National Geographic : 2010 Jan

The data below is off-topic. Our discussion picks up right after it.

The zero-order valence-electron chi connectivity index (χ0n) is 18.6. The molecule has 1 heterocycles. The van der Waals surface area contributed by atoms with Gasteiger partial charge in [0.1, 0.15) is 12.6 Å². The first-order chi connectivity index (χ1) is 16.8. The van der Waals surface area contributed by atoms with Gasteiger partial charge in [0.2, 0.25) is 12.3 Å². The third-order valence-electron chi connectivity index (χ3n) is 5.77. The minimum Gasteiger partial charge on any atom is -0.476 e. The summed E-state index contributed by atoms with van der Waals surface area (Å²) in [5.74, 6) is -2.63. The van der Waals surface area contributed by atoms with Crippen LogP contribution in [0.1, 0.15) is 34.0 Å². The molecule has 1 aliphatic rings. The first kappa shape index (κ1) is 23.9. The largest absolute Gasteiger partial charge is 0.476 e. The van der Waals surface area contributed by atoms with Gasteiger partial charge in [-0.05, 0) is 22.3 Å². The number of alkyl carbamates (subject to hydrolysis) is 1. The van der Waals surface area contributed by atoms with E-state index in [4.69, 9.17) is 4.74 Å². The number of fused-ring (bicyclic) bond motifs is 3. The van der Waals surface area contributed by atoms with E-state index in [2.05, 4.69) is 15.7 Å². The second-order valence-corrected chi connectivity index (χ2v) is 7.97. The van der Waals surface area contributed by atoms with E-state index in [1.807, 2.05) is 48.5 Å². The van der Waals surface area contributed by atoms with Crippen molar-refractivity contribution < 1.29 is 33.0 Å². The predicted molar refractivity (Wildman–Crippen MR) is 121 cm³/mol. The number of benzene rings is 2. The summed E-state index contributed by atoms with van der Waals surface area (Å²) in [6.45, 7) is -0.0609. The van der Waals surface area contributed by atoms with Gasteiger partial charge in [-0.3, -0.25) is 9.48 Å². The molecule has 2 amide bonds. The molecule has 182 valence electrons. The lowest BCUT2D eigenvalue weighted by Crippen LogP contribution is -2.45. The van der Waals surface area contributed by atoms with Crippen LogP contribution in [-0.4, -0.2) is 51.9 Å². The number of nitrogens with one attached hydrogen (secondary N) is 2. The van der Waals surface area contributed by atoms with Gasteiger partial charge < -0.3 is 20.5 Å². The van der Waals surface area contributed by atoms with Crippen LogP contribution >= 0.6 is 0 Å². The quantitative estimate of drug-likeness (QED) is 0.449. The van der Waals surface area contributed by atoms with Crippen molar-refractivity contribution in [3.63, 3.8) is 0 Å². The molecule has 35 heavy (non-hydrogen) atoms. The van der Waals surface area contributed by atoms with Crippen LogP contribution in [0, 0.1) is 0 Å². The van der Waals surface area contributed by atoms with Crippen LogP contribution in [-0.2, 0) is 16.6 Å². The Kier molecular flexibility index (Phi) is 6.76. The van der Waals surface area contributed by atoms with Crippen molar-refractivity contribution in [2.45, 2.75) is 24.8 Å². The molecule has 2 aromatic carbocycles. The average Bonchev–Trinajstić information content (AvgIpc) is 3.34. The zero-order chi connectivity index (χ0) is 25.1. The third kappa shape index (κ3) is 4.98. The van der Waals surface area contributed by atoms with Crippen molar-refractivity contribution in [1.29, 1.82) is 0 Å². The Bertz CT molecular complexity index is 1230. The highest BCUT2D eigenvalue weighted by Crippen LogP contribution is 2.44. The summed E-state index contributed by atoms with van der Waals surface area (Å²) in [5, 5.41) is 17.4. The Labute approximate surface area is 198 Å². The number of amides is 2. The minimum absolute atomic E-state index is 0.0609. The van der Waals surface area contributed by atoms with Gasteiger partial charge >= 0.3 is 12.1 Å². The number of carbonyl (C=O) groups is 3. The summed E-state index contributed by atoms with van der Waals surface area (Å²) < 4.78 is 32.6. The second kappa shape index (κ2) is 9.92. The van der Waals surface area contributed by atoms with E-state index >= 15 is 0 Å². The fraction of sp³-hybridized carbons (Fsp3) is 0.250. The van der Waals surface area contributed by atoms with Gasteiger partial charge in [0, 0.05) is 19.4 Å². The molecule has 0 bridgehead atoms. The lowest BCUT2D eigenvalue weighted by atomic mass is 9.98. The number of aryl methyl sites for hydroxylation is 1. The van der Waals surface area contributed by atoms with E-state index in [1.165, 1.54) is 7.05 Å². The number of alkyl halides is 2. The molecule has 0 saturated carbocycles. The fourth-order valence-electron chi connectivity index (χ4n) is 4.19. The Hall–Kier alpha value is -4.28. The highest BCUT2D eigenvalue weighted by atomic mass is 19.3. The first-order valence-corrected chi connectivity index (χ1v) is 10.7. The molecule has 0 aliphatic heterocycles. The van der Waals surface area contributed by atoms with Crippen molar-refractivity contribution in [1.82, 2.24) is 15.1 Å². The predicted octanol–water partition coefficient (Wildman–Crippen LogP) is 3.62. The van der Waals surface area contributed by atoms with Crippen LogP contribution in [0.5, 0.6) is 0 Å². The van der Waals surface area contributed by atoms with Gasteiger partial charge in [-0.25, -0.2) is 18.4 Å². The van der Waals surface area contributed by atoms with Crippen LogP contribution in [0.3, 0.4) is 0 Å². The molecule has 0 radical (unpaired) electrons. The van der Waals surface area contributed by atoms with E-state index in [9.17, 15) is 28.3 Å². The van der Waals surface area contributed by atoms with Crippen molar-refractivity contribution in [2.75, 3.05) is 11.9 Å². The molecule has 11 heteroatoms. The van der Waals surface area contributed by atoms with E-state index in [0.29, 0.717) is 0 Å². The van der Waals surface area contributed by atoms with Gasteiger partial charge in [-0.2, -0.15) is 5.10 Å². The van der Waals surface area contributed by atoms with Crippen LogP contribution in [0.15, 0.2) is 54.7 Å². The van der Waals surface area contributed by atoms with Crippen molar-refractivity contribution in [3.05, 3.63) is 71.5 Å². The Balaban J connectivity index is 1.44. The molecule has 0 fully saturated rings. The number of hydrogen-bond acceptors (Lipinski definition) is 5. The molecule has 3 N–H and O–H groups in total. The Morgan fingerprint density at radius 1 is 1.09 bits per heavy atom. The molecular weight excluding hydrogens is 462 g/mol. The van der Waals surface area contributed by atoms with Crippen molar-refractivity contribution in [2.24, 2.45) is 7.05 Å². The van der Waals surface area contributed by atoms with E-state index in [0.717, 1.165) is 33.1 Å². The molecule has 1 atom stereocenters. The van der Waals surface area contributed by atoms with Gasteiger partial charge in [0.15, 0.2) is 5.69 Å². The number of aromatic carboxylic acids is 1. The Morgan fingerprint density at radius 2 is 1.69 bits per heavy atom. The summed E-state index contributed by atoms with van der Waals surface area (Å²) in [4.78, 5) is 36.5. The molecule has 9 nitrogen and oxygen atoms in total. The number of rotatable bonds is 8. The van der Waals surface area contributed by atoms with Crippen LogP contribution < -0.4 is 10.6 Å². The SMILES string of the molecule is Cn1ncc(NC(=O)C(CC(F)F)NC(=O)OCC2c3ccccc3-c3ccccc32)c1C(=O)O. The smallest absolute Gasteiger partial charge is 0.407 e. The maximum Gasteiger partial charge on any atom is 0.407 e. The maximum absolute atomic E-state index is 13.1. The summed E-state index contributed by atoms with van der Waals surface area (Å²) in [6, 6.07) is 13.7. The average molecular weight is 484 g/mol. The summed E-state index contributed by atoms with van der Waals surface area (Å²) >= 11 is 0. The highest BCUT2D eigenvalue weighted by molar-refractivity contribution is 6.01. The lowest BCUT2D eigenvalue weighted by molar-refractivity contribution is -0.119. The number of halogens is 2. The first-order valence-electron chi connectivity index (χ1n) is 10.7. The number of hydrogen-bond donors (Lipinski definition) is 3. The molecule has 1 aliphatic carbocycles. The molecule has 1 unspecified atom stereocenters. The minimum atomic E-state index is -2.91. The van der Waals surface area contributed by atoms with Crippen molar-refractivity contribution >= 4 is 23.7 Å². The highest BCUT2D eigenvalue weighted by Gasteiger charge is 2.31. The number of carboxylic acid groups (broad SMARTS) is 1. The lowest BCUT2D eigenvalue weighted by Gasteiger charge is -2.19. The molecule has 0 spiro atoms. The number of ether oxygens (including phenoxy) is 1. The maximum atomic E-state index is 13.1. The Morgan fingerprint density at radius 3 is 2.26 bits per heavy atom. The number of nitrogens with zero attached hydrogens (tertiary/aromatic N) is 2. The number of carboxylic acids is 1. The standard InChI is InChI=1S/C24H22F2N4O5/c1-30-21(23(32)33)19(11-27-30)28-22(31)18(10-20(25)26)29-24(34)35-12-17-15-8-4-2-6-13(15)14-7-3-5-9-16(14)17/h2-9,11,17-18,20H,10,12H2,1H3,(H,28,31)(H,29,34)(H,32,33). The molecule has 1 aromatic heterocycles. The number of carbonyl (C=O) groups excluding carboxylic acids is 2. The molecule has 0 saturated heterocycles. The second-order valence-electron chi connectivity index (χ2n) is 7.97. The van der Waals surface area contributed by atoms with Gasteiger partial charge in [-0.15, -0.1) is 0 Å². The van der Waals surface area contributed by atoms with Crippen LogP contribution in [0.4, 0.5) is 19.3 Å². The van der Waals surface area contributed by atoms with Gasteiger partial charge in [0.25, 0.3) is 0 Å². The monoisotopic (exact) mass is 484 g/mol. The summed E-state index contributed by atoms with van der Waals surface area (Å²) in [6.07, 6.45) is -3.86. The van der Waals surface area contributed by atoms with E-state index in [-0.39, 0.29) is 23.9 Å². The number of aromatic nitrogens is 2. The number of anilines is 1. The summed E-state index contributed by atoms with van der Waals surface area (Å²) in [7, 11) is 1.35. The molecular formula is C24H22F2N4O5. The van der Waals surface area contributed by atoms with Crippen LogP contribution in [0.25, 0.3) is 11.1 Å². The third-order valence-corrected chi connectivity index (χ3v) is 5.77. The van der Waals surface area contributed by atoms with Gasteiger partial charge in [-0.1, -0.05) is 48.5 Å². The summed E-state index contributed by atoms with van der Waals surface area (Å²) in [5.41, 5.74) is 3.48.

evacuate them from their homes. On August 29, the St. Kildans and most of their livestock took ship for the Scottish mainland. Declared a World Heritage site in 1986, the is- lands now belong to the birds that sweep and soar along their plunging cli s, and people are the migratory visitors. As a young man, Michael Robson crossed the 40-odd miles of open North Atlantic from Lewis to the lone island of Rona, another abandoned outpost. Lying in the open in the bright summer nights, he listened to the cries of seabirds that nest by the thousands on Rona each year. He came on signs of long-vanished human occupants, from ruined stone huts that had sheltered eighth-century Christian hermits to worn stones that later occupants had used to grind grain. None of Rona's settle- ments lasted: e harsh conditions overcame each isolated group in turn. Robson nally settled on Lewis 16 years ago and has opened his collection of Scottish history and lore---books, manuscripts, and maps---to the public. He retains the lean frame of the self-su cient outdoorsman, his blue- eyed gaze direct and his prodigious memory sharp. But he is no longer young. His hands tremble sometimes as he gestures, telling a Hebridean tale. His journeys are less rigorous now, but he has not stopped seeking places, bleak to some, that for him are steeped in meaning. " e essence of the islands is some- thing you only discover over a long period," he says at last. "I won't have time to learn it all." j of barley, oats, and potatoes were grown in raised beds, where thin soil was carefully aug- mented with applications of mineral-rich sea- weed. Winter storms, rolling unchecked across thousands of miles of open ocean, struck the islands with almost unimaginable ferocity. In 1852, 36 islanders---roughly a third of the population at that time---chose a long and arduous journey to Australia over remaining on St. Kilda. Many perished at sea. By 1930, the 36 remaining residents had had enough. ey petitioned the government to ere are some places so wild, it seems, that even the sturdiest humans cannot always endure their challenges.